Just got back from the Men’s Singles at Wimbledon. What a treat! We were given tickets by Nick’s cousins as a kind of “cheer up” present and it did the trick. Nick has never been and I think the last time I went was nearly 40 years ago when, as the most junior in the newsroom, I worked as a gofer and runner for ITN’s sports correspondents and I scarcely caught a glimpse of the tennis. It was a thrilling match today, though I thought the crowd were a bit unkind in their evident preference for Federer. Djokovic can’t help being a youthful Serb. He got his revenge!
And yesterday we attended the wedding of another cousin of Nick’s, Anthony White, who married Yvonne at Chelsea Town Hall and then lunch at the Chelsea Arts Club. It was a lovely occasion and we finished off the day seeing Lakme at the Holland Park Opera.
The last thing my consultant said to me on Friday was “pack it all in”, i.e. with activities before five weeks in hospital and then three to four months in which I am shall be grounded and not allowed to go in to any public places, not even to return home to Spain. So I intend to see lots of people next week and fit in a few more plays and films to build up my happy memory bank.
Apologies for saying in my last blog that the film I am doing for Newsnight would be going out on Thursday. It was discovered that a film on Srebrenica had been scheduled for that night and there would have been too much doom and disaster for the one programme. My film is now going out on Monday or Tuesday. Then I must start packing and preparing to go in to hospital on the 21st. My donor has passed his/her medical and a biopsy last week shows that my marrow is in a good state to receive new stem cells so all looks good. I am even looking forward to the date. The end to this nightmare could be in sight!
I have a new donor and will be back in hospital in about two weeks for the stem cell procedure.
I got the news in intriguing circumstances. I am making a film for Newsnight (to be shown on this Thursday night) and found myself filming in Westminster Abbey. Ever since this began, my Roman Catholic friends have been reciting novenas and lighting candles and my Buddhist friends have been chanting and lighting incense sticks and I had sort of forgotten the denomination in to which I was baptised, the C. of E. Desperate enough to try anything, I touched the tomb of Edward the Confessor and lit a candle in the Abbey and “ping” went my phone – a message from the hospital that I had a donor. So, there’s proof – Henry V111 and Archbishop Cranmer are vindicated. The Anglicans have it! The stout King and the learned Cranmer…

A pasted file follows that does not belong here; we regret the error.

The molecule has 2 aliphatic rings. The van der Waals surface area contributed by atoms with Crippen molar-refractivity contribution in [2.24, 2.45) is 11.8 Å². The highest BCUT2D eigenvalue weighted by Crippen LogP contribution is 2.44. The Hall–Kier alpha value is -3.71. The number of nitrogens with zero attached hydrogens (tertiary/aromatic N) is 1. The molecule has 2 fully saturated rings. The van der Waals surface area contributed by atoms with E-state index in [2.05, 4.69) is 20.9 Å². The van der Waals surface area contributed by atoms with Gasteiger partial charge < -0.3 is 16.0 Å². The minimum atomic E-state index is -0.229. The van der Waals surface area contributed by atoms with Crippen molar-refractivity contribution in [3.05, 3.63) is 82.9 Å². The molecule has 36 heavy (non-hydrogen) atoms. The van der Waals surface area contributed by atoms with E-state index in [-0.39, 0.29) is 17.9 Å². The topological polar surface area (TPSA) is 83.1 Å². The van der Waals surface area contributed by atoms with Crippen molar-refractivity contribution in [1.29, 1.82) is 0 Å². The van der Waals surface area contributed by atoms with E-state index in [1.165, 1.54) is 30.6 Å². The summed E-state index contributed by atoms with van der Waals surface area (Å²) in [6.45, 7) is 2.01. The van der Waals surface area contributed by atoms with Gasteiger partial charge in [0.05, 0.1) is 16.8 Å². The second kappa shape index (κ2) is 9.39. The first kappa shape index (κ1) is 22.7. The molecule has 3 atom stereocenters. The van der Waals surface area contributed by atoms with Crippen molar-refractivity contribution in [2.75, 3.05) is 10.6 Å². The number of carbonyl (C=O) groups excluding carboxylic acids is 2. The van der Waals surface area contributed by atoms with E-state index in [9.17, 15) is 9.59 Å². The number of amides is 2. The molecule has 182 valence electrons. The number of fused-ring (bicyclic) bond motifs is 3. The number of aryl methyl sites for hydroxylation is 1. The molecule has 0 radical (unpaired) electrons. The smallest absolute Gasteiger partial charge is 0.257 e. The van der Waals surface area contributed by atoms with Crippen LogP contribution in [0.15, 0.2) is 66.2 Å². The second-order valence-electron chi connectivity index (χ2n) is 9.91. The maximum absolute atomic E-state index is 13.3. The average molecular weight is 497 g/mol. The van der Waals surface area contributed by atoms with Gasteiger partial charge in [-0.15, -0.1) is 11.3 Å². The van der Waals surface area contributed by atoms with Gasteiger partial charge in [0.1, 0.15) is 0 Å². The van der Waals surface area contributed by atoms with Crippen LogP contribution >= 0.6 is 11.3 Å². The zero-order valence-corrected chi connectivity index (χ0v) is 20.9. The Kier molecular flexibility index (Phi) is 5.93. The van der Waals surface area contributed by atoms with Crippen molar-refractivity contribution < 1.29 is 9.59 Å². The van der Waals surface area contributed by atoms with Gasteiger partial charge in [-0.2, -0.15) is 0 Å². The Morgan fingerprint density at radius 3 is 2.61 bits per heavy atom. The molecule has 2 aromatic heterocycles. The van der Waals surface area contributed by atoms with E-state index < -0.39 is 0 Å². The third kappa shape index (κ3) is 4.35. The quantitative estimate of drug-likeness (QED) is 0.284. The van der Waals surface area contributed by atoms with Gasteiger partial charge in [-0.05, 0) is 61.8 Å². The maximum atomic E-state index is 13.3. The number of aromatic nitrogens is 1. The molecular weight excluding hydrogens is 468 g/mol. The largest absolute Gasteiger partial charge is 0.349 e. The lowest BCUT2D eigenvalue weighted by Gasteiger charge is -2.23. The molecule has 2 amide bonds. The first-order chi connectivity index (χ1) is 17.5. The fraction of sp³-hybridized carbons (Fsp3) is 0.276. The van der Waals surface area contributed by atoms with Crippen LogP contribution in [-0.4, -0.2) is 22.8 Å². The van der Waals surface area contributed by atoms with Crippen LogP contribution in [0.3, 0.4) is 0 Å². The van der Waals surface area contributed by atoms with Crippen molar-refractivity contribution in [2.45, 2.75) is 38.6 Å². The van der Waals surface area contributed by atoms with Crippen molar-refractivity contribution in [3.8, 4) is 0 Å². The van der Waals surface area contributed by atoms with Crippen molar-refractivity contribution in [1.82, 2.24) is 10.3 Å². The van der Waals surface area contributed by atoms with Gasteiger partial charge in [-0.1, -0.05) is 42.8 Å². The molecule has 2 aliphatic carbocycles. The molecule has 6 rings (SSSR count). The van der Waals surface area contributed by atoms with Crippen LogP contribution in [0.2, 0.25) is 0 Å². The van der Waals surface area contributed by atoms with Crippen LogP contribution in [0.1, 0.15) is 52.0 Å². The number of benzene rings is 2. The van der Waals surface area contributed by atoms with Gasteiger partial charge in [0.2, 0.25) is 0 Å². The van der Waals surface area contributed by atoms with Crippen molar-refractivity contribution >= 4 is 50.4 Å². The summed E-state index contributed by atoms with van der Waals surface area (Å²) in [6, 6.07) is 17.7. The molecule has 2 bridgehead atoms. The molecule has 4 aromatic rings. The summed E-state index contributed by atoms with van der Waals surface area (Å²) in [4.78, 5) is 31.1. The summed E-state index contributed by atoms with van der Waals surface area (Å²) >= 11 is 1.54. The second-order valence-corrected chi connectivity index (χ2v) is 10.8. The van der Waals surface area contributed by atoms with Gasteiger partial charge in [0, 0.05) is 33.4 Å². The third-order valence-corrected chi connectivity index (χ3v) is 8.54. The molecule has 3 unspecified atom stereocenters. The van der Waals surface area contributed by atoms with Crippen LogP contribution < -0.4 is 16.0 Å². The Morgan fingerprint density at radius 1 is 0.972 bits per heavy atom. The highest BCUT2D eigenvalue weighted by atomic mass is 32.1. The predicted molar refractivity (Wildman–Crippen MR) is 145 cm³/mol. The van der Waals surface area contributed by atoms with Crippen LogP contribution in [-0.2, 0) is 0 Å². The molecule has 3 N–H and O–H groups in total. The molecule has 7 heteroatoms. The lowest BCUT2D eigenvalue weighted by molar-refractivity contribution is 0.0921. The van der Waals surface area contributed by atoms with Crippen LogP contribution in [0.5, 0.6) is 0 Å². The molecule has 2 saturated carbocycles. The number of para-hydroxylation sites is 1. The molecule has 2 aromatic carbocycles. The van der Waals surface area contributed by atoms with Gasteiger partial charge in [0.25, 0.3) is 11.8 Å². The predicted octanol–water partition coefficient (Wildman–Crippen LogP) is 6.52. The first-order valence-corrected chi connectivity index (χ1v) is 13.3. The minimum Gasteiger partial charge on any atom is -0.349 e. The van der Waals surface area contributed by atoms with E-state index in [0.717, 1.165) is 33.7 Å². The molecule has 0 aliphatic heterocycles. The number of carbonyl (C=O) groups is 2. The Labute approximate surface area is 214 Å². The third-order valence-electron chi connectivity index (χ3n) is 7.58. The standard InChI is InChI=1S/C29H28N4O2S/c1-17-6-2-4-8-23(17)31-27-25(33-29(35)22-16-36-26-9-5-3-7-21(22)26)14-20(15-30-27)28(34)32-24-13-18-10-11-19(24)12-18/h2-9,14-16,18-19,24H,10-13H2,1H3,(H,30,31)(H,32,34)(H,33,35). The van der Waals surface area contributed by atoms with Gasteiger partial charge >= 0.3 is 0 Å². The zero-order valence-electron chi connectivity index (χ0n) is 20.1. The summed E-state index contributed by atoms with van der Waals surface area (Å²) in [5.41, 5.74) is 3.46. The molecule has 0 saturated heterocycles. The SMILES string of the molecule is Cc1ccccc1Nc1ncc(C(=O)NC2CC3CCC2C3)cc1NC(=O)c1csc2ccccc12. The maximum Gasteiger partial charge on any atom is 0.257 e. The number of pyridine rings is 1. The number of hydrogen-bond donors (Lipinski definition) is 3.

I was rather hoping all the publicity would die down but there seems to be as much appetite as ever. I was on Sunday Morning Live on BBC One TV this morning and the Victoria Derbyshire Show (BBC Two) are running my video diary again tomorrow morning and are asking me to come in to the studio, which means another early start. But the good thing is that the message is definitely getting out. Every time there s a bit of publicity more donors come forward so I must keep at it so that some good can come out of all this.
Am feeling so much happier and more positive about the future. Thanks for everyone’s continuing support.
The Anthony Nolan Day at the BBC was a great success. 80 BBC members of staff and, by a strange coincidence, the exactly same number of members of the public turned up, making 160 new donors in person on the day and hundreds more applied to register online. Then there is the knock on effect – because of all the publicity, more people are in the know. My stepdaughter has encouraged Exeter City F.C. to get involved and the secretary of my brother George’s former rugby club, Rosslyn Park, is encouraging all their players to follow suit. All those fit, sweaty, testosterone filled young men is exactly what is needed. As my consultant said to me, with great tact, “I admit that women are better at everything than men except when it comes to stem cell donation.” Men tend to produce more and stronger stem cells.
I shall continue trying to spread the word. The Victoria Derbyshire show (BBC2 and the BBC News Channel on Monday mornings) has persuaded me to do a “video diary” on the countdown to finding a donor. The first extract will be on tomorrow morning, Monday the 29th. My hospital, UCH, say that they could have good news as soon as next week. Here’s hoping.
Meanwhile, I have kept busy. Went to the Paco Pena Flamenco at Sadler’s Wells last night. So sexy and dramatic with tiny Paco himself, now in his 80s, still producing wonderful music from his guitar. Off now for a stomp around Hampstead Heath and am going to some Buddhist “gong-in” with my sister this evening. An appropriate thing to do as the Dalai Lama is in town.
Thank you to everyone for your help and support.
Thanks to the BBC, ITN, Channel 4 News the Daily Mail, we’ve had a great start to the donor campaign on behalf of the Anthony Nolan register. Hundreds of people have volunteered to either come to the BBC in London on Monday or to register online. Apologies for getting my phone number wrong in my last blog. As it turns out, it is not necessary. Such has been the response, that the Anthony Nolan team are going to set up a stall for BBC people on the 4th floor of NBH and there will be a stall in the reception area on the ground floor. I shall try and float between the two. It’ll be open 10.00-16.00 or “for as long as people show up”, says Ann O’Leary, Head of Registry and Development at Anthony Nolan.